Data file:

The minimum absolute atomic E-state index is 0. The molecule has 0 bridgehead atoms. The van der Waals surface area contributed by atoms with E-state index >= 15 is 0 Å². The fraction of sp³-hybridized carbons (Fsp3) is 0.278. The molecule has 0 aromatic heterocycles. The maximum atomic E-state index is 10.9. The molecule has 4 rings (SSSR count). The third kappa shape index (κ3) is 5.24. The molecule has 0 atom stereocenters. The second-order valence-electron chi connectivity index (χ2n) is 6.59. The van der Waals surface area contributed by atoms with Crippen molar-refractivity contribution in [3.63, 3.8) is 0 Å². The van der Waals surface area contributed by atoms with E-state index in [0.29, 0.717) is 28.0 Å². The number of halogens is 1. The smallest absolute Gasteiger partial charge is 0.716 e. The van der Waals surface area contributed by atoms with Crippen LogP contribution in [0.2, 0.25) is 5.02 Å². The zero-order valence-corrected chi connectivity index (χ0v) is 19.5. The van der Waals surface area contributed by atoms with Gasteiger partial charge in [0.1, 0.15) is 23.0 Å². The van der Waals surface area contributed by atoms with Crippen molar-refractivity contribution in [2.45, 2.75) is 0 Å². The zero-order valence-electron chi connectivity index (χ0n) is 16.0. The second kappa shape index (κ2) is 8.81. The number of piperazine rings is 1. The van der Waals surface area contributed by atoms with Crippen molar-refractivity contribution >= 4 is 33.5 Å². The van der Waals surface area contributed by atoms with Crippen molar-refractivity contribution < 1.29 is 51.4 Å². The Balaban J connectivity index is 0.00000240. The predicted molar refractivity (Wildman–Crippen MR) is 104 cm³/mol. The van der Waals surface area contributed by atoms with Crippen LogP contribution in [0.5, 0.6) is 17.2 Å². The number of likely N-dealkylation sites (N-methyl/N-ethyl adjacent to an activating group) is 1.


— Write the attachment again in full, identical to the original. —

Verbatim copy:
The minimum absolute atomic E-state index is 0. The molecule has 0 bridgehead atoms. The van der Waals surface area contributed by atoms with E-state index >= 15 is 0 Å². The fraction of sp³-hybridized carbons (Fsp3) is 0.278. The molecule has 0 aromatic heterocycles. The maximum atomic E-state index is 10.9. The molecule has 4 rings (SSSR count). The third kappa shape index (κ3) is 5.24. The molecule has 0 atom stereocenters. The second-order valence-electron chi connectivity index (χ2n) is 6.59. The van der Waals surface area contributed by atoms with Crippen molar-refractivity contribution in [3.63, 3.8) is 0 Å². The van der Waals surface area contributed by atoms with E-state index in [0.29, 0.717) is 28.0 Å². The number of halogens is 1. The smallest absolute Gasteiger partial charge is 0.716 e. The van der Waals surface area contributed by atoms with Crippen LogP contribution in [0.2, 0.25) is 5.02 Å². The zero-order valence-corrected chi connectivity index (χ0v) is 19.5. The van der Waals surface area contributed by atoms with Gasteiger partial charge in [0.1, 0.15) is 23.0 Å². The van der Waals surface area contributed by atoms with Crippen molar-refractivity contribution in [2.45, 2.75) is 0 Å². The zero-order valence-electron chi connectivity index (χ0n) is 16.0. The second kappa shape index (κ2) is 8.81. The number of piperazine rings is 1. The van der Waals surface area contributed by atoms with Crippen molar-refractivity contribution >= 4 is 33.5 Å². The van der Waals surface area contributed by atoms with Crippen molar-refractivity contribution < 1.29 is 51.4 Å². The Balaban J connectivity index is 0.00000240. The predicted molar refractivity (Wildman–Crippen MR) is 104 cm³/mol. The van der Waals surface area contributed by atoms with Crippen LogP contribution in [0.5, 0.6) is 17.2 Å². The number of likely N-dealkylation sites (N-methyl/N-ethyl adjacent to an activating group) is 1.